Virtual, personal assistants seem to be the rave these days on mobile, from the big ones like Siri, Cortana, Google Now, and most recently BlackBerry Assistant, to the little known apps and services scattered throughout app markets. So it isn’t surprising that we’re hearing about another one called Sirius, a not so subtle play on Siri perhaps, but this software, and we can’t call it product yet, hailing from the University of Michigan is a bit different. For one, it is open source software. And quite surprisingly, it has the financial support of Google.
Sirius isn’t shy about acknowledging its likeness to those big three (or four) virtual assistants, so it is a bit interesting that Google would support it. Then again, it may actually even benefit from it in the long run, given Sirius’ open source nature. Also, being more of a research project than an actual product, Sirius isn’t exactly a direct competitor to Google Now, much less a commercial rival.
While Sirius does have speech recognition like the others, it does have a few unique features. For example, it also has image recognition, which would allow users to feed it an image or take a photo from their smartphone and ask Sirius questions about the photo. It sounds somewhat like Amazon’s Firefly service, but one that’s not limited to simply recognizing an object but also deriving related information about it based on user questions. It also features text recognition so that it can crawl through, for example, Wikipedia entries in search for answers.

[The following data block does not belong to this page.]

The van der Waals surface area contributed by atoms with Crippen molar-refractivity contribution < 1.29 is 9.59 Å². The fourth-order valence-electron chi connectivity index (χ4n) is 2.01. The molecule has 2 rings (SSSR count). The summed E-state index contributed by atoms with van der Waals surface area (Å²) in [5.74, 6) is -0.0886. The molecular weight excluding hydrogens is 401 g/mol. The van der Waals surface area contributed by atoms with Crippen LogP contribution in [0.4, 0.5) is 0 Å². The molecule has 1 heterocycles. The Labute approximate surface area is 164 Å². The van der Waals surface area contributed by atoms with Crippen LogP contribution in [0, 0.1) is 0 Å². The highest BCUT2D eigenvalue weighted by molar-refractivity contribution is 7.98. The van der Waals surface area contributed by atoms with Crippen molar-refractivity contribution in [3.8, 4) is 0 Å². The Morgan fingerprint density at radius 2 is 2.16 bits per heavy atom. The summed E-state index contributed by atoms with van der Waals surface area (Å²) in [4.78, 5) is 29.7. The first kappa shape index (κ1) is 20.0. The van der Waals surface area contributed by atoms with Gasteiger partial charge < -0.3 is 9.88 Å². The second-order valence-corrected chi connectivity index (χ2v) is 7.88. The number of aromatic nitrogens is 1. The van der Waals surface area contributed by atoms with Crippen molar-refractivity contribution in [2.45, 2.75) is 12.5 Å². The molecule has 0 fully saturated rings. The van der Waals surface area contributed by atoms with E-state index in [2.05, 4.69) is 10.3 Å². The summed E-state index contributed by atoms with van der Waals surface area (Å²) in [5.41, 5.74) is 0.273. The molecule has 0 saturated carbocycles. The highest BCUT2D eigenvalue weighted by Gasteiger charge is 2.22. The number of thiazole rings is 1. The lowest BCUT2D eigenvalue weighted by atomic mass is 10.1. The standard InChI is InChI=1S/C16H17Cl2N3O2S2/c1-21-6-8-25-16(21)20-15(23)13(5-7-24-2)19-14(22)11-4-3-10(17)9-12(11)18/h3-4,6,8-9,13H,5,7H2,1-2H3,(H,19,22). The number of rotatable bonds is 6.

But Sirius’ real character is its openness. Research project head Jason Mars compares it to how Linux is the open source Windows, so to speak. The bottom line is that users and developers will be able to take Sirius apart and learn from it, improve it, and customize it to their own needs, something you will never be able to do with Siri, Cortana, or Google Now. Especially not at source code level. Sirius itself stands on the shoulder of giants, utilizing other open source software for its own functionality. Image recognition, for example, is OpenCV (Open Source Computer Vision), while its Question and Answer system utilizes OpenEphyra. Unlike Siri and the others, however, Sirius so far has been tested to work on the Ubuntu Linux desktop only, but could soon expand to other operating systems as well as mobile platforms.
The promise of an extensible, customizable, and open source intelligent virtual assistant seems to appeal to more than just Google. DARPA as well as the National Science Foundation seem to also be on board. The source code, as well as instructions to build Sirius, can be found on Github.